We reach a different conclusion with respect to the paralegal’s attorney employer. The attorney is not the complainant, and nothing in the inquiry suggests he/she had any involvement whatsoever in preparing or filing the disciplinary complaint. Particularly where, as here, the alleged misconduct relates to a judicial campaign, rather than the attorney’s practice, we see no reason to impute the paralegal’s conduct to the attorney.

 

         Accordingly, even if the Commission files a formal written complaint, as long as the judges are satisfied the paralegal acted independently of his/her attorney employer, we believe their impartiality cannot “reasonably be questioned” in matters involving the attorney (22 NYCRR 100.3[E][1]). Thus, each judge may preside in matters involving the attorney, if the judge decides he/she can be fair and impartial. This decision is confined to the judge’s sole discretion (cf. People v Moreno, 70 NY2d 403, 405 [1987]).

 

 

3. Disclosure

 

         Finally, whether recusal is required, the judges ask if they must disclose the paralegal’s complaint when the attorney employer appears.

 

         Recusal. A judge who disqualifies him/herself, without offering an opportunity for remittal, is not ethically required to explain the reason or basis for doing so (see Opinion 07-102; accord e.g. Opinion 19-39). Here, too, if a judge exercises recusal in a particular case — whether because (a) the complainant appears after the Commission issued a formal written complaint or (b) the judge doubts his/her ability to be fair and impartial — he/she need not disclose the basis for recusal. In either instance, he/she may simply recuse without disclosing the disciplinary complaint.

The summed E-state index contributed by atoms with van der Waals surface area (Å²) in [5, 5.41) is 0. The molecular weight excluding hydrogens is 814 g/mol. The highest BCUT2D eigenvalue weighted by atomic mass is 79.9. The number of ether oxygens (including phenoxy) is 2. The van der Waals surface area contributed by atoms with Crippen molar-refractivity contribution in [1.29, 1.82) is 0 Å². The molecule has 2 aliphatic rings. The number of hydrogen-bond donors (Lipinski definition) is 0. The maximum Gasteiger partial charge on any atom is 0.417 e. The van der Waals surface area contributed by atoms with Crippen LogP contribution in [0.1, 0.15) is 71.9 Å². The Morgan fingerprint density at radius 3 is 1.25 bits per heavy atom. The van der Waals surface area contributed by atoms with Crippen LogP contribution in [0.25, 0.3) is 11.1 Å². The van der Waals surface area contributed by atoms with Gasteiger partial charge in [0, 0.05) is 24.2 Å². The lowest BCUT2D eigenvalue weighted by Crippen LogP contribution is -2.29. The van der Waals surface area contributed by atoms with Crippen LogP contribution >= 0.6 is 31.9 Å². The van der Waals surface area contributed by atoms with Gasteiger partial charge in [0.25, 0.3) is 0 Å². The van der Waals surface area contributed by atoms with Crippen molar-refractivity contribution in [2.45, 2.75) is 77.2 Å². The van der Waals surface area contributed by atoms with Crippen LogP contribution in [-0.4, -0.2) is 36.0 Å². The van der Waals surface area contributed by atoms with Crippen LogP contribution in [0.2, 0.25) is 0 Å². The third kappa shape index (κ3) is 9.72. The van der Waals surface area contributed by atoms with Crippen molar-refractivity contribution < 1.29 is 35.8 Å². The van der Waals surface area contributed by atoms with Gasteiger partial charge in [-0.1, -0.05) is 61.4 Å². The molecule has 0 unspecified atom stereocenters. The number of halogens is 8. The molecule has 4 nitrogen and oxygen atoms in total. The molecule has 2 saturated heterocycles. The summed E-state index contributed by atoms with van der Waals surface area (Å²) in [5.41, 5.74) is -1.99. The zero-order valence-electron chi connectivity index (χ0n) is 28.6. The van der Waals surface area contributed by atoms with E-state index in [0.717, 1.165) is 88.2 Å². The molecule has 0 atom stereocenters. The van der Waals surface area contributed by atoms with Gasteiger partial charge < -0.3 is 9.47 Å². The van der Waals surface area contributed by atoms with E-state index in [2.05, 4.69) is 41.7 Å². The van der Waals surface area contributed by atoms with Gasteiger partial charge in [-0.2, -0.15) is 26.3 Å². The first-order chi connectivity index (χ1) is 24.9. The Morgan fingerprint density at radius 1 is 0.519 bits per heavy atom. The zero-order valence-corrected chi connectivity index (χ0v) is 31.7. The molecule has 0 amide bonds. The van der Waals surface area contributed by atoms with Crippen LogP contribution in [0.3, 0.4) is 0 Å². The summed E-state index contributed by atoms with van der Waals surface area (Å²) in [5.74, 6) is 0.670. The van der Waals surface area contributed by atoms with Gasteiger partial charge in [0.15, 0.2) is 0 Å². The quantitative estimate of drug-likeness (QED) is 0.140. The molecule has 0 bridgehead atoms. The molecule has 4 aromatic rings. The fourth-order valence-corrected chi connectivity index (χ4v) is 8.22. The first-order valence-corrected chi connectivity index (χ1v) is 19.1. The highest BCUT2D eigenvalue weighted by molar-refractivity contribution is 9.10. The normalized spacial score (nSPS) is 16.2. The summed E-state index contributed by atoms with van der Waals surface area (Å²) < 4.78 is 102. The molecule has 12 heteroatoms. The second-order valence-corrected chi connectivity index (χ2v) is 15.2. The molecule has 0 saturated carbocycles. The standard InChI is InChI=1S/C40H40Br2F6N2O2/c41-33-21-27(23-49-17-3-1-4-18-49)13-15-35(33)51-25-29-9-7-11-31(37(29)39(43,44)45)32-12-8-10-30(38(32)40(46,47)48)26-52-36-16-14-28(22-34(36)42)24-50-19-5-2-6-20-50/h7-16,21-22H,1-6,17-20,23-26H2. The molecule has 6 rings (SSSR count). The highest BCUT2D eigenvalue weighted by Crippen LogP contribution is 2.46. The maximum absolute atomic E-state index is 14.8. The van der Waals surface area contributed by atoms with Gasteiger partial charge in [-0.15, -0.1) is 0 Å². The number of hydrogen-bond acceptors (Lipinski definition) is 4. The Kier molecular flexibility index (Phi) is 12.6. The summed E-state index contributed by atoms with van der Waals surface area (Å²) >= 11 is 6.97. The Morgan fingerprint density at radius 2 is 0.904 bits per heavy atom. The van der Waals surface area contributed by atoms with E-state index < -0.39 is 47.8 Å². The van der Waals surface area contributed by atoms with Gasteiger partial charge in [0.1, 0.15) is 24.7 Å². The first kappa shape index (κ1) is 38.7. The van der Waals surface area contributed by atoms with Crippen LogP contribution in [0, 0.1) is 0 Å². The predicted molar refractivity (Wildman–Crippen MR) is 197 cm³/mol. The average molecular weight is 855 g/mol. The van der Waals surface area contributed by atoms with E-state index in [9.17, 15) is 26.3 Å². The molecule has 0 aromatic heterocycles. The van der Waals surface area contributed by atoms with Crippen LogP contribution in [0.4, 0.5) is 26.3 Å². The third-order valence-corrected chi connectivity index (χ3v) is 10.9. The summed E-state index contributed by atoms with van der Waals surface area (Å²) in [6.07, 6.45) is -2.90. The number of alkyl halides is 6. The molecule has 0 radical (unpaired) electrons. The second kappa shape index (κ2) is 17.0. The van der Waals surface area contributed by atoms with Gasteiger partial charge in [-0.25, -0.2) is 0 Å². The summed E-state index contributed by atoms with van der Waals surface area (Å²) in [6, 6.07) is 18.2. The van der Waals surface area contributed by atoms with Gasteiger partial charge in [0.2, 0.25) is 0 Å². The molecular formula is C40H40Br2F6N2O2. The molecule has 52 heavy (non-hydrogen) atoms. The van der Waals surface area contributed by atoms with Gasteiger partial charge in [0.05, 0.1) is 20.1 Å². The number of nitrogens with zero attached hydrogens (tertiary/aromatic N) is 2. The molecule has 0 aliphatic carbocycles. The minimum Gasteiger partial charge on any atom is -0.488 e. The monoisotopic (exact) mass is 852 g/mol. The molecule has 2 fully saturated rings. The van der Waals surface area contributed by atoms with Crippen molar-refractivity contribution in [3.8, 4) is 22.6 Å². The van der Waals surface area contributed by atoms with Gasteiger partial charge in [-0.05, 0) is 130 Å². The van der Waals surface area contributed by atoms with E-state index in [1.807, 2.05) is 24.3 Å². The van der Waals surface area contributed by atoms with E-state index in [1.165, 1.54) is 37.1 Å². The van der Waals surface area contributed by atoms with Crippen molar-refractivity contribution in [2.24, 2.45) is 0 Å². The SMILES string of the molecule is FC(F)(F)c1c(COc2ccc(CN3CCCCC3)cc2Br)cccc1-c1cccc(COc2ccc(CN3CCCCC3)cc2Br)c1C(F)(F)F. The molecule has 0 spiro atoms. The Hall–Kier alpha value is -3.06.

Non-Recusal. On these facts, as noted above, the judges’ impartiality cannot reasonably be questioned in matters involving the paralegal’s attorney employer, based solely on the paralegal’s disciplinary complaint. Accordingly, disclosure is not ethically required when the attorney appears.